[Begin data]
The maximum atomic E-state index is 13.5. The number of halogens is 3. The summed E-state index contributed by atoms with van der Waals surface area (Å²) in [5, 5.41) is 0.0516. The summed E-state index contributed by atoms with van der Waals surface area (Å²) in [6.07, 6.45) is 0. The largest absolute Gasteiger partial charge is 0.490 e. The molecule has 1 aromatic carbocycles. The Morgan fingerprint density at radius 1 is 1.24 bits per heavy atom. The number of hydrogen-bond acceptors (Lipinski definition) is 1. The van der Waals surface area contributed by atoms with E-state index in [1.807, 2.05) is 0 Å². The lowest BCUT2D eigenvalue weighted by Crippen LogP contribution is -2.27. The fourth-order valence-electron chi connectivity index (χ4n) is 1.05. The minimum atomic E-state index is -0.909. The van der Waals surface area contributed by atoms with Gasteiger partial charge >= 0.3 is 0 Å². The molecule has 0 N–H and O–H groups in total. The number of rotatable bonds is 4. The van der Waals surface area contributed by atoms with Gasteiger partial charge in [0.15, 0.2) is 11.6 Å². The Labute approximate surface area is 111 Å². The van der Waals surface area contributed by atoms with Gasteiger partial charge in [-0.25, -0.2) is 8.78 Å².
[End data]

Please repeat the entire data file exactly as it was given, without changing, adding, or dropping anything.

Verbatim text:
The maximum atomic E-state index is 13.5. The number of halogens is 3. The summed E-state index contributed by atoms with van der Waals surface area (Å²) in [5, 5.41) is 0.0516. The summed E-state index contributed by atoms with van der Waals surface area (Å²) in [6.07, 6.45) is 0. The largest absolute Gasteiger partial charge is 0.490 e. The molecule has 1 aromatic carbocycles. The Morgan fingerprint density at radius 1 is 1.24 bits per heavy atom. The number of hydrogen-bond acceptors (Lipinski definition) is 1. The van der Waals surface area contributed by atoms with E-state index in [1.807, 2.05) is 0 Å². The lowest BCUT2D eigenvalue weighted by Crippen LogP contribution is -2.27. The fourth-order valence-electron chi connectivity index (χ4n) is 1.05. The minimum atomic E-state index is -0.909. The van der Waals surface area contributed by atoms with Gasteiger partial charge >= 0.3 is 0 Å². The molecule has 0 N–H and O–H groups in total. The number of rotatable bonds is 4. The van der Waals surface area contributed by atoms with Gasteiger partial charge in [0.15, 0.2) is 11.6 Å². The Labute approximate surface area is 111 Å². The van der Waals surface area contributed by atoms with Gasteiger partial charge in [-0.25, -0.2) is 8.78 Å².